- Research hypothesis: a prediction about relationships between variables.
- Null hypothesis: it states that any variation between the variables is due to random variability (also known as unsystematic variation).
- One-tailed hypothesis: a hypothesis that makes a prediction in one direction (hence one tail). For example, the relationship between A and B will be positive (directly proportional). Variability in the data will be significant only if it does in the predicted direction.
- Two-tailed hypothesis: a hypothesis that makes a prediction in two directions. Since the two-tailed hypothesis makes two predictions, levels of significance are stricter than in one-tailed hypothesis.
- Control condition: participants in this condition are not subjected to the experimental condition (no IV). So the tasks they do can be compared against the tasks done by participants in the experimental condition. The idea is that the only difference between the control condition and the experimental condition is the absence of the IV in the former and its presence in the latter.
- Related design or within-participants design or repeated-measures design: read about this here.
- Unrelated design or between-participants design or independent-measures design: read about this here.
- Parametric test: based on interval data (for example, temperatures).
- Non-parametric test: based on ordinal data where the order of values is important (for example, scores).
Variability, p-value and levels of significance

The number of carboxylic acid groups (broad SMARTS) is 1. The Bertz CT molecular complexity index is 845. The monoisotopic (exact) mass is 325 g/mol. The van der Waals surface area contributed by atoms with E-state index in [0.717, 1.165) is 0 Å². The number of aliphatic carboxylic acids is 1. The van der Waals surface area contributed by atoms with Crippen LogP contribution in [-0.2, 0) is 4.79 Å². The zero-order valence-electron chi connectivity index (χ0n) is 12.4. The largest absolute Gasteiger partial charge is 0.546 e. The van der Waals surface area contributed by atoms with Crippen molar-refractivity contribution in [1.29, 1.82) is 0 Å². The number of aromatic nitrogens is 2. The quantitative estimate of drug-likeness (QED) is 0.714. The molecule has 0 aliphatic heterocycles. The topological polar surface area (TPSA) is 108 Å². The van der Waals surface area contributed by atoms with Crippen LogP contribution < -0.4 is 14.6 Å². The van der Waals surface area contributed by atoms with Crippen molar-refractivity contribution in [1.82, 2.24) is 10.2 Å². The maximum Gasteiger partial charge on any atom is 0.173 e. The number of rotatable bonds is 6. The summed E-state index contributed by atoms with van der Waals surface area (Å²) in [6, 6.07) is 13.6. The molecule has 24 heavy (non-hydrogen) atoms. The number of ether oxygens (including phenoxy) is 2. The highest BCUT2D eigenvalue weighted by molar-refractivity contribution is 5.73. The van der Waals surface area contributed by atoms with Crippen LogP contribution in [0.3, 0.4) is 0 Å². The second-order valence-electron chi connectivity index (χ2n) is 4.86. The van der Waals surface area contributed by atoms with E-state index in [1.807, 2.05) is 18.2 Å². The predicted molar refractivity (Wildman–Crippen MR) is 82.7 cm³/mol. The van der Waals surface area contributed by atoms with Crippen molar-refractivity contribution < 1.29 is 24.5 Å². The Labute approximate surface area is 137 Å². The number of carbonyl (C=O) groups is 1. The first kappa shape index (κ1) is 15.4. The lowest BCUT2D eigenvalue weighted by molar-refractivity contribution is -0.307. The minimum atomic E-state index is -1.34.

Experimental test results
Condition 1 scores: 23,424,2422,522,5224,2422. Condition 1 mean: 232 (fake).
Condition 2 scores: 46,424,232,493,2948. Condition 2 mean: 100 (fake).
How can we know whether the difference in mean scores in the two conditions are due to the IV manipulation? Does the difference between the means indicate significant support for the research hypothesis?
We can never be 100% sure that the differences among the means will not be due to random variability (unsystematic variation). What statistical tests do is calculate the probability of of the differences in the data being due to random variability (unsystematic variation). The idea is that if there is a low probability that the differences in the data are due to random variability, then we have a justification to claim that the differences in the data are likely to be due to the IV manipulation, in other words, we can reject the null hypothesis.
How low should the probability be before we can claim that the differences in the data are due to the IV manipulation? We know it can’t be 0%. In the psychological sciences, there is common agreement that the probability value (also called p-value) should be either below 1% (p < 0.01) or below 5% (p < 0.05). If the p-value is higher than any of the two values, we cannot reject the null hypothesis and thus, the variability in the data is not (statistically) significant.